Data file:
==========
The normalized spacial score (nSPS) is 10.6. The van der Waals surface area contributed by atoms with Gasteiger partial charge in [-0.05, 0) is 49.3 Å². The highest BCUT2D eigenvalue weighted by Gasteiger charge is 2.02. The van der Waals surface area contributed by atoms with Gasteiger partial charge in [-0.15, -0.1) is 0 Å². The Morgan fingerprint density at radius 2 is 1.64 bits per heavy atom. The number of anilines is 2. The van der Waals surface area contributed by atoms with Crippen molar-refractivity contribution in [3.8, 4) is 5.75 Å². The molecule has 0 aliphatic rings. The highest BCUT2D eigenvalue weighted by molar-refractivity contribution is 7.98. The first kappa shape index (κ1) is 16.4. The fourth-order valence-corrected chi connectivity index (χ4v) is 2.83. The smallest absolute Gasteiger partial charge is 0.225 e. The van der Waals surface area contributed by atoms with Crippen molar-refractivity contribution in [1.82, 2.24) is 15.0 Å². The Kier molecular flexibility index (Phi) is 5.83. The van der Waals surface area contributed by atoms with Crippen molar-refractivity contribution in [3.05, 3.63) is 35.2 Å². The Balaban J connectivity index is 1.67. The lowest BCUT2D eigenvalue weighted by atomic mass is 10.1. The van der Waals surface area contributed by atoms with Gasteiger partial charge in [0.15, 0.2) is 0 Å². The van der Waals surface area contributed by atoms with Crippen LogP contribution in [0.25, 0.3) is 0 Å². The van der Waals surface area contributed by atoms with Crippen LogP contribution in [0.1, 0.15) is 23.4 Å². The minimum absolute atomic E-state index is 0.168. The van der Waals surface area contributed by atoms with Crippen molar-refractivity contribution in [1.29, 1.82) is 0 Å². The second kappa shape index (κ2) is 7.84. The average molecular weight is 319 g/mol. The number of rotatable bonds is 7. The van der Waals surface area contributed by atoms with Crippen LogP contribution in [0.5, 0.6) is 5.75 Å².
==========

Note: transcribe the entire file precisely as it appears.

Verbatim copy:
The normalized spacial score (nSPS) is 10.6. The van der Waals surface area contributed by atoms with Gasteiger partial charge in [-0.05, 0) is 49.3 Å². The highest BCUT2D eigenvalue weighted by Gasteiger charge is 2.02. The van der Waals surface area contributed by atoms with Gasteiger partial charge in [-0.15, -0.1) is 0 Å². The Morgan fingerprint density at radius 2 is 1.64 bits per heavy atom. The number of anilines is 2. The van der Waals surface area contributed by atoms with Crippen molar-refractivity contribution in [3.8, 4) is 5.75 Å². The molecule has 0 aliphatic rings. The highest BCUT2D eigenvalue weighted by molar-refractivity contribution is 7.98. The first kappa shape index (κ1) is 16.4. The fourth-order valence-corrected chi connectivity index (χ4v) is 2.83. The smallest absolute Gasteiger partial charge is 0.225 e. The van der Waals surface area contributed by atoms with Crippen molar-refractivity contribution in [1.82, 2.24) is 15.0 Å². The Kier molecular flexibility index (Phi) is 5.83. The van der Waals surface area contributed by atoms with Crippen molar-refractivity contribution in [3.05, 3.63) is 35.2 Å². The Balaban J connectivity index is 1.67. The lowest BCUT2D eigenvalue weighted by atomic mass is 10.1. The van der Waals surface area contributed by atoms with Gasteiger partial charge in [0.15, 0.2) is 0 Å². The van der Waals surface area contributed by atoms with Crippen LogP contribution in [0.25, 0.3) is 0 Å². The van der Waals surface area contributed by atoms with Crippen LogP contribution in [0.1, 0.15) is 23.4 Å². The minimum absolute atomic E-state index is 0.168. The van der Waals surface area contributed by atoms with Crippen molar-refractivity contribution in [1.29, 1.82) is 0 Å². The second kappa shape index (κ2) is 7.84. The average molecular weight is 319 g/mol. The number of rotatable bonds is 7. The van der Waals surface area contributed by atoms with Crippen LogP contribution in [0.5, 0.6) is 5.75 Å².